Rainey 'OK' after concussion tests
Chris Rainey repeatedly shook his head in an effort to clear the cobwebs after getting KO'd by Indianapolis cornerback Jerraud Powers in the first quarter of the Steelers' 26-24 preseason victory Sunday night.
The rookie running back grudgingly relented to tests after being diagnosed with concussion symptoms by team medical personnel. After struggling to make it to the locker room, the fifth-round pick returned late in the second quarter.
“I begged and I asked them to let me play,” Rainey said. “I passed all the concussion tests. I'm all good now. I'm back to normal.”
Rainey, though, appeared as close to normal as Cleveland quarterback Colt McCoy at Heinz Field in December. McCoy took a blow to the head from linebacker James Harrison but returned to the lineup after backup Seneca Wallace took only one snap from center.
Commissioner Roger Goodell publicly criticized the Browns for their handling of McCoy, and McCoy's father chastised the Browns for exercising poor judgment. The ordeal prompted the NFL to re-evaluate procedures in dealing with concussions.
In what could be defined as the Colt McCoy Rule, a player who may have been concussed is taken immediately out of games, scrimmages and practices. Coaches and trainers are to keep players out until they are cleared by further testing.
NFL spokesmen could not be reached Monday to determine if the league is reviewing the Steelers' handling of Rainey.
The Steelers, according to coach Mike Tomlin, reinserted Rainey because, in the team physician's opinions, his symptoms weren't cause for alarm.
“I didn't examine (him),” Tomlin said. “I just go with the doctors. They said he was fine to come back, so we played him.”
Still, Rainey said he took a heavy enough shot that he was momentarily unconscious.
“I woke up, and I'm still here,” said Rainey, who rushed six times for 20 yards and returned kickoffs. “I thought he dove at my head, and I thought there was a penalty.”
Rainey may have been cleared to play, but he was hardly effective. He admitted he struggled to keep his feet under him.
“The hit was one of those ‘Welcome to the National Football League' hits,” Rainey said. “I kept slipping on cuts, and I dropped a couple of passes. I didn't like it. I'm taking all the opportunities I can, and sometimes you've got to deal with getting hit.”
Tomlin emphasized that after the game.
“Everybody needs to feel the urgency of now in this business,” he said. “Particularly in a training camp-type setting, you work with a lot of young people, and there are a lot of guys who don't understand that.”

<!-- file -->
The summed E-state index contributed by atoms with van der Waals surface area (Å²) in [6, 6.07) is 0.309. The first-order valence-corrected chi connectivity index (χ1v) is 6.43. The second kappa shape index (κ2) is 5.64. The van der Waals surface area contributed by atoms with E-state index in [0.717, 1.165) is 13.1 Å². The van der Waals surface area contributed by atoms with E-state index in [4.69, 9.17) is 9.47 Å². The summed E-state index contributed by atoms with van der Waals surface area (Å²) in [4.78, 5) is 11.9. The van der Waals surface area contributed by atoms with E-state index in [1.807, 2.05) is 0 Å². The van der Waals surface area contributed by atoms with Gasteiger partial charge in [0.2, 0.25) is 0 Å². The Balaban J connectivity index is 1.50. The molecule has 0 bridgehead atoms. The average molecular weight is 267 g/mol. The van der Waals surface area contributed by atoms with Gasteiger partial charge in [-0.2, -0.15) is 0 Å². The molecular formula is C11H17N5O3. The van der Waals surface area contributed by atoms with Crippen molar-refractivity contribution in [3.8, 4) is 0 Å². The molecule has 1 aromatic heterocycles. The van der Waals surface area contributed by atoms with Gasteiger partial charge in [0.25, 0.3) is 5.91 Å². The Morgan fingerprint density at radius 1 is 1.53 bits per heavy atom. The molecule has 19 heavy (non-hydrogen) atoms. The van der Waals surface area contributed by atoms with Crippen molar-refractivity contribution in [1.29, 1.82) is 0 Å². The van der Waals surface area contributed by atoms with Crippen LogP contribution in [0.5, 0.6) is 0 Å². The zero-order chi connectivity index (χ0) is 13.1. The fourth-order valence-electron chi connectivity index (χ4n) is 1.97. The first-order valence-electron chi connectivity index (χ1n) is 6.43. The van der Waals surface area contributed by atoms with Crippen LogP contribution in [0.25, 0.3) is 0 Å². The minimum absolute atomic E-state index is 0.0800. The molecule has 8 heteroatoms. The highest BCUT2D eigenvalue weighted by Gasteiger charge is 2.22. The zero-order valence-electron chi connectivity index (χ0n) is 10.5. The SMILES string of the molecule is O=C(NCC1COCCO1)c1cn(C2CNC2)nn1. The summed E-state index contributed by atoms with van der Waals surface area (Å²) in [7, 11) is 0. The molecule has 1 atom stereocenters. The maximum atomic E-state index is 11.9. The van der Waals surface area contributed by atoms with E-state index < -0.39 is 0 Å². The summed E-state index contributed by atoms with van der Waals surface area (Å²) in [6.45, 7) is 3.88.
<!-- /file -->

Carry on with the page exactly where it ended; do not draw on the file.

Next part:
In an effort to reduce concussions, Goodell sent teams a memo stating a player who suffers a concussion should not return to action on the same day if he shows certain symptoms –- including an inability to remember assignments or plays, a gap in memory, persistent dizziness and persistent headaches.
Rainey insisted afterward that he was fine and had no problem remembering plays.
While Rainey continued to play, the Colts sidelined receiver Austin Collie after he was diagnosed with concussion symptoms. The Colts were cautious with Collie, in part, because he missed much of last season with a head injury.
It was confirmed Monday that Collie did, in fact, sustain a concussion.
In 2007, NFL rules stated a player should not be allowed to return to the same game if he lost consciousness. Under those guidelines, Rainey would have been benched and forced to have further tests before returning to practice Tuesday as the Steelers prepare to play at Buffalo on Saturday.
Ralph N. Paulk is staff writer for Trib Total Media. He can be reached at email@example.com or 412-320-7923
Show commenting policy
TribLive commenting policy
You are solely responsible for your comments and by using TribLive.com you agree to our Terms of Service.
We moderate comments. Our goal is to provide substantive commentary for a general readership. By screening submissions, we provide a space where readers can share intelligent and informed commentary that enhances the quality of our news and information.
While most comments will be posted if they are on-topic and not abusive, moderating decisions are subjective. We will make them as carefully and consistently as we can. Because of the volume of reader comments, we cannot review individual moderation decisions with readers.
We value thoughtful comments representing a range of views that make their point quickly and politely. We make an effort to protect discussions from repeated comments either by the same reader or different readers.
We follow the same standards for taste as the daily newspaper. A few things we won't tolerate: personal attacks, obscenity, vulgarity, profanity (including expletives and letters followed by dashes), commercial promotion, impersonations, incoherence, proselytizing and SHOUTING. Don't include URLs to Web sites.
We do not edit comments. They are either approved or deleted. We reserve the right to edit a comment that is quoted or excerpted in an article. In this case, we may fix spelling and punctuation.
We welcome strong opinions and criticism of our work, but we don't want comments to become bogged down with discussions of our policies and we will moderate accordingly.
We appreciate it when readers and people quoted in articles or blog posts point out errors of fact or emphasis and will investigate all assertions. But these suggestions should be sent via e-mail. To avoid distracting other readers, we won't publish comments that suggest a correction. Instead, corrections will be made in a blog post or in an article.